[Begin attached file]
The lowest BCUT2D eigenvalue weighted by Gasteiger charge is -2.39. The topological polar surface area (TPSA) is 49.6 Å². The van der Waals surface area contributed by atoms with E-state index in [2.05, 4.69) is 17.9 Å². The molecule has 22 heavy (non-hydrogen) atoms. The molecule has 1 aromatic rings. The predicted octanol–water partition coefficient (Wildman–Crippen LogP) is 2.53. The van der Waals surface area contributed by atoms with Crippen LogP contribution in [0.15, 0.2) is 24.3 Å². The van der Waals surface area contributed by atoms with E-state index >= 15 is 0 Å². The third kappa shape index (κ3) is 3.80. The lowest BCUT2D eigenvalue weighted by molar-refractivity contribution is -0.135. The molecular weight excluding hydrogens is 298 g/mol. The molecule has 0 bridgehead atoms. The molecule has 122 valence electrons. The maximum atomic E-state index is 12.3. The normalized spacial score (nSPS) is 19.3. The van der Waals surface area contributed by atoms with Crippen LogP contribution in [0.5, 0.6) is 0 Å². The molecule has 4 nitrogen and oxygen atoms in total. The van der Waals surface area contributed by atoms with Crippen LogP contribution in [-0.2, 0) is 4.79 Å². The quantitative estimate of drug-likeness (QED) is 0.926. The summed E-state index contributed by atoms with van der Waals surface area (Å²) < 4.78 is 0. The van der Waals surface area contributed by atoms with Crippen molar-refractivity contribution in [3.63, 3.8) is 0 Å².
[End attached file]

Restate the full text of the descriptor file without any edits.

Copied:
The lowest BCUT2D eigenvalue weighted by Gasteiger charge is -2.39. The topological polar surface area (TPSA) is 49.6 Å². The van der Waals surface area contributed by atoms with E-state index in [2.05, 4.69) is 17.9 Å². The molecule has 22 heavy (non-hydrogen) atoms. The molecule has 1 aromatic rings. The predicted octanol–water partition coefficient (Wildman–Crippen LogP) is 2.53. The van der Waals surface area contributed by atoms with Crippen LogP contribution in [0.15, 0.2) is 24.3 Å². The van der Waals surface area contributed by atoms with E-state index >= 15 is 0 Å². The third kappa shape index (κ3) is 3.80. The lowest BCUT2D eigenvalue weighted by molar-refractivity contribution is -0.135. The molecular weight excluding hydrogens is 298 g/mol. The molecule has 0 bridgehead atoms. The molecule has 122 valence electrons. The maximum atomic E-state index is 12.3. The normalized spacial score (nSPS) is 19.3. The van der Waals surface area contributed by atoms with Crippen LogP contribution in [0.5, 0.6) is 0 Å². The molecule has 4 nitrogen and oxygen atoms in total. The van der Waals surface area contributed by atoms with Crippen LogP contribution in [-0.2, 0) is 4.79 Å². The quantitative estimate of drug-likeness (QED) is 0.926. The summed E-state index contributed by atoms with van der Waals surface area (Å²) < 4.78 is 0. The van der Waals surface area contributed by atoms with Crippen molar-refractivity contribution in [3.63, 3.8) is 0 Å².